The debate over mandatory testing was remarkably short and conclusive. Testing, of course, was begun for the best of reasons. There were just too many disruptive children in the public schools and they grew into menacing, knife and gun toting criminals by high school. Testing would be only by parental permission, unless the school board could show just cause for intervention. As a public health issue, it was over before anyone really noticed there was a debate. Parents with children whose real illnesses were caught in time were key to the development of public policy. The fact that real illnesses and imaginary ones were lumped all together was not noticed, particularly. It did not matter that medical science had not really figured out the brain yet; they knew how to mask symptoms and to chemically stun the brain into submission.

One organization, the Association for Human Research Protections took a different view. Their June 6, 2005 comment on the announcement in the press is quoted in full.


Americans may be astonished to learn that $20 million in taxpayers' money was spent on a study whose unacknowledged purpose is to increase the use of psychotropic drugs.


The study, called the National Comorbidity Survey Replication, found that the United States ranks No. 1 globally for mostly overlooked mental illness. This study was conducted jointly by Harvard and the National Institute of Mental Health (NIMH). It is part of an orchestrated effort by Big Pharma, the government (i.e., the New Freedom Commission on Mental Health report), and the psychiatric establishment, to screen the nation for hidden mental illnesses.


Demonstrating Big Pharma's insidious influence at our nation's premier medical research institutions, the study's primary sponsor, Dr. Thomas Insel, director of the NIMH said: "The key point to remember is that mental disorders are highly prevalent and chronic." According to the study, "Younger sufferers are especially overlooked, the survey found, even though mental illness is very much a disease of youth. Half of those who will ever be diagnosed with a mental disorder show signs of the disease by age 14, and three-quarters by age 24. But few get help."


Translation: detection of chronic mental disorders will require chronic treatment to enrich the pharmaceutical industry and mental health professionals at taxpayers expense.


Dr. Paul McHugh, former chairman of psychiatry at Johns Hopkins University, and a member of the President's bioethics commission, scoffed at the claimed findings:


"Fifty percent of Americans mentally impaired - are you kidding me?"


Dr. McHugh noted the flawed diagnostic tool that psychiatry relies on: "the problem is that the diagnostic manual we are using in psychiatry is like a field guide and it just keeps expanding and expanding." "Pretty soon," he said, "we'll have a syndrome for short, fat Irish guys with a Boston accent, and I'll be mentally ill."


One wonders whether Congress will buy into this contrived effort to divert public budget allocations to enrich the mental health industry. The declared mental health epidemic in the US is an irresponsible marketing ploy whose veiled purpose is to encourage increased chronic use of mind-altering prescription drugs whose hazardous effects pose a threat to the health and safety of the community.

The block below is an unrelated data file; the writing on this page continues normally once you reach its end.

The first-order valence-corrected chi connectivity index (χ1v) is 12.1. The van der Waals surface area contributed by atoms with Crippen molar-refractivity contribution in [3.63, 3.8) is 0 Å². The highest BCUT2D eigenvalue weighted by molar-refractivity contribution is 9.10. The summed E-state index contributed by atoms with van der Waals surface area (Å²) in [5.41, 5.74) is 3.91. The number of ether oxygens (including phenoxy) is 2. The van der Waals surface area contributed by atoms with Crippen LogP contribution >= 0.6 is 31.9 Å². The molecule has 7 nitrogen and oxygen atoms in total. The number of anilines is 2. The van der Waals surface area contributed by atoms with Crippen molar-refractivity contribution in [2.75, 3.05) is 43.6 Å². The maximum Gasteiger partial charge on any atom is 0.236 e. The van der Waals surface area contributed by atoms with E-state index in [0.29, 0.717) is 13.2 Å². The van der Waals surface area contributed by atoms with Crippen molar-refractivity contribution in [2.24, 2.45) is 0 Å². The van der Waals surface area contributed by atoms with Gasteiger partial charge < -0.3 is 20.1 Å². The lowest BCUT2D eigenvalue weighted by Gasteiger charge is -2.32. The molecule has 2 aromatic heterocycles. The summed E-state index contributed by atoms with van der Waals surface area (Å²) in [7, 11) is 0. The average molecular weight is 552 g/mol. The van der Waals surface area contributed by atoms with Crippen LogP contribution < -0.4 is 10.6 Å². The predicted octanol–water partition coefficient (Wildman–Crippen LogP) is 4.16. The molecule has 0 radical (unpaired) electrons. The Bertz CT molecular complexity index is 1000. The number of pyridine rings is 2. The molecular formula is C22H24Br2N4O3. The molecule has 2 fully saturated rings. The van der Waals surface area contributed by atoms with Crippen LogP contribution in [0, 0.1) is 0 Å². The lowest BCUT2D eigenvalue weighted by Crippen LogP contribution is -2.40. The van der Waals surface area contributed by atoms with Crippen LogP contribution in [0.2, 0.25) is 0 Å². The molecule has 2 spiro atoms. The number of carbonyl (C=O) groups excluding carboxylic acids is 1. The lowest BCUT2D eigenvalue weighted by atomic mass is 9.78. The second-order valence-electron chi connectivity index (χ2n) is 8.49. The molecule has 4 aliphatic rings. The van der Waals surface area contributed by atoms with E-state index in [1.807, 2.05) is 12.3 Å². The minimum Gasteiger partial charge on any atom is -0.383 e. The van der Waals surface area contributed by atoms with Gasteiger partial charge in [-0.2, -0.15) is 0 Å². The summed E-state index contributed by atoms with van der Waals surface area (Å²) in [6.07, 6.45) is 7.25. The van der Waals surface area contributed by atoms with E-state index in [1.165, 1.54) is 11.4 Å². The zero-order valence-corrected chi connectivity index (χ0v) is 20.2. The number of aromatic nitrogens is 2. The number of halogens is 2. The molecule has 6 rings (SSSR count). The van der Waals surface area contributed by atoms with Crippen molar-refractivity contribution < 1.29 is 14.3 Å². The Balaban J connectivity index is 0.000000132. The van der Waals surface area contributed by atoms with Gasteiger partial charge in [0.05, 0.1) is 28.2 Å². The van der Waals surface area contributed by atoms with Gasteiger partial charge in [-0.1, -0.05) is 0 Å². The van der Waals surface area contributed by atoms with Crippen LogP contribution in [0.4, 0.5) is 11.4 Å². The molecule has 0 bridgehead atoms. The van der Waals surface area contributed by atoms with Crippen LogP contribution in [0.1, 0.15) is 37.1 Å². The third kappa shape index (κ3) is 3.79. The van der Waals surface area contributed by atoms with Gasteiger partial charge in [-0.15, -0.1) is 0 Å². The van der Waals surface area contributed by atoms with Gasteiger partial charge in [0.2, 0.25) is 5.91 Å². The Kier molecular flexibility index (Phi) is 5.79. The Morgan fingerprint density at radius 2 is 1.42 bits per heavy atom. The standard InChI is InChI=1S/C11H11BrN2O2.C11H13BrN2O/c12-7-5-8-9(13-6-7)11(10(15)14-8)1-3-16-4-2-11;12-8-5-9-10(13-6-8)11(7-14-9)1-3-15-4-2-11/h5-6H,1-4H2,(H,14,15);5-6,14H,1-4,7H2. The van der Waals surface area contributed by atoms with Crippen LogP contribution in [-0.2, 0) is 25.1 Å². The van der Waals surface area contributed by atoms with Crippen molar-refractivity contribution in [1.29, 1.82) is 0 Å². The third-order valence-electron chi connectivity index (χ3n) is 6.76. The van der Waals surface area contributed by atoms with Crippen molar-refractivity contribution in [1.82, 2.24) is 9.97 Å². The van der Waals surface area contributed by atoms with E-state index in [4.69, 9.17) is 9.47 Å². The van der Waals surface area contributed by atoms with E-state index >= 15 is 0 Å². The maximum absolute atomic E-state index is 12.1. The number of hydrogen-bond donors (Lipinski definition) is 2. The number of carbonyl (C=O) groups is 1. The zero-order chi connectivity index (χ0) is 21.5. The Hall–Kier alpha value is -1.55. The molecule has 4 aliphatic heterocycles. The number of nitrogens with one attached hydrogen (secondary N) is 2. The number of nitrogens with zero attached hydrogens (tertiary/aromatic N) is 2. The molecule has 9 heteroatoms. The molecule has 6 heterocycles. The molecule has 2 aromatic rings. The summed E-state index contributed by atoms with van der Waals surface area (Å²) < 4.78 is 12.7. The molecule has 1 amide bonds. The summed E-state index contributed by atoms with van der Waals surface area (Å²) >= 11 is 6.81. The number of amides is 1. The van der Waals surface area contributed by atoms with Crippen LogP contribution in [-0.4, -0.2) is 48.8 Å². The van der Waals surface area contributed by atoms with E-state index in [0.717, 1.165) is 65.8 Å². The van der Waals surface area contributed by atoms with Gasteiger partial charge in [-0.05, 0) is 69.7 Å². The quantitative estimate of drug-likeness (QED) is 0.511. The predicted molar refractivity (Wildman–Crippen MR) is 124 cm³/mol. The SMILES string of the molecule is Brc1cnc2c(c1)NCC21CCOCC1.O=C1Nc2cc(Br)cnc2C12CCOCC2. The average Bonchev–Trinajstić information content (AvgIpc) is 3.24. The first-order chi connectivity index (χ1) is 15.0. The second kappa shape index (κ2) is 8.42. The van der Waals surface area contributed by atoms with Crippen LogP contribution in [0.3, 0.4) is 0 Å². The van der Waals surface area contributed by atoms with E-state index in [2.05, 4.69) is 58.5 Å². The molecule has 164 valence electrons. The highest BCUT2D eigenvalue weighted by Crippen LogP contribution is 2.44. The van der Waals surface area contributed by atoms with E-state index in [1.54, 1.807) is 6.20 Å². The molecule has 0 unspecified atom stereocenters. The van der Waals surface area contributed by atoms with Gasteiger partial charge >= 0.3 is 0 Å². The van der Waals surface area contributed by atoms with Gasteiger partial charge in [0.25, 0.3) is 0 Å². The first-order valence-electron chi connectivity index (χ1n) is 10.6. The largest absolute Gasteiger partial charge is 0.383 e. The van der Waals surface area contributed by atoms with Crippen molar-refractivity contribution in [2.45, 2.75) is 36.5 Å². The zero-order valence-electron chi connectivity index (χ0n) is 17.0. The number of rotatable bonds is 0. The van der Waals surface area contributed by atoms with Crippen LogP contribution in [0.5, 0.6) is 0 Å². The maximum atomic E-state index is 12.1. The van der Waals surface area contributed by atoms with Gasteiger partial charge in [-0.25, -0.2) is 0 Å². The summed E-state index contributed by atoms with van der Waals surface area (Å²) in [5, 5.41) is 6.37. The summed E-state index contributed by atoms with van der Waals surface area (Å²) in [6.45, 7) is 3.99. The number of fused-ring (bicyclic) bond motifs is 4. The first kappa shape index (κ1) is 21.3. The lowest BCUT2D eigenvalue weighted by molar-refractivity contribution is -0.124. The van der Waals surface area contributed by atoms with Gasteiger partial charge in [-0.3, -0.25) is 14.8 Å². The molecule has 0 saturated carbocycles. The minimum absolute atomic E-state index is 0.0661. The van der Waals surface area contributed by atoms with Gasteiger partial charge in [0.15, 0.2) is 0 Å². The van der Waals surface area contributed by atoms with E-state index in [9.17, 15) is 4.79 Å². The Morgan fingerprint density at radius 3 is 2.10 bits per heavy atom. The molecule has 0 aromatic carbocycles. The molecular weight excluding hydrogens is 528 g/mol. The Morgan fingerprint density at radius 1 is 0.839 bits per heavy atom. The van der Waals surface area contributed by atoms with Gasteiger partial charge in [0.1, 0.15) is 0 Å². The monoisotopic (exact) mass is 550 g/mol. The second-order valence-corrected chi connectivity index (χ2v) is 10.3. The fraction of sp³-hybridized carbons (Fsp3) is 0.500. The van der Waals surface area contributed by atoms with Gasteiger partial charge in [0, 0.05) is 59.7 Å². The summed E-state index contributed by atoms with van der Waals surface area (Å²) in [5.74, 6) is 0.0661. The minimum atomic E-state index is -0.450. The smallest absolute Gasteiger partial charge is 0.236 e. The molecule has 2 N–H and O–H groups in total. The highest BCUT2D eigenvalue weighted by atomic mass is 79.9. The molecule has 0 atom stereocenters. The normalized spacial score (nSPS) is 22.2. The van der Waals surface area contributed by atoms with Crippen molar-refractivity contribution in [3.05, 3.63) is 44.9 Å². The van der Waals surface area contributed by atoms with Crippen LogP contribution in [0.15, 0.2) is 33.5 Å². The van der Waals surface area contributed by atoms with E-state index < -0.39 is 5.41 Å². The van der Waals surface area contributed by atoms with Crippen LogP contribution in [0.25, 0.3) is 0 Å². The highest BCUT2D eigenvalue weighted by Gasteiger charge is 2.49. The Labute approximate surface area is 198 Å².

The drugs-psychostimulants, antidepressants, and antipsychotics-induce severe hazardous effects in some who take them. The hazards often exceed the symptoms for which they are prescribed. They include: insomnia, mania, agitation, akathisia (i.e., excruciating physical and psychological restlessness), sexual dysfunction, violent outbursts, liver damage, diabetes mellitus, and potentially fatal effects, including cardiovascular damage, NMS, stroke, violent suicidal /homicidal acts, not to mention they retard children's growth.


NIMH director, Dr. Insel, indicated that "mental disorders are highly prevalent and chronic."


But prevalence and chronicity are correlated to widespread use of psychotropic drugs in the US. A body of evidence shows that chronic use of psychotropic drugs--including psychostimulants, SSRI / SNRI class of antidepressants, and the most dangerous drugs of all, the antipsychotics--results in drug dependency.


If the NIMH-Harvard study is taken seriously and we accept its claim that most of the US population is mad, the credibility of our leaders and our national policies will be the butt of international ridicule.



Unfortunately, the AHRP opinion was drowned in a sea of alarmist politics, industrial strength lobbying, massive drug advertizing and the merest dollop of truth for icing on the cake. The icing sold the cake and now we are all permanent clients of the pharmaceutical companies and our inner thoughts are the property of the state!

As for your humble servant, well, I was apprehended by President Karl Rove's Emergency Committee for Public Health and Safety, diagnosed with liberal paranoia morbidus, and confined to my room with a budget-breaking IV drip of Levitra to keep my mind off politics.

Oh, and here's an additional reference for your reading pleasure!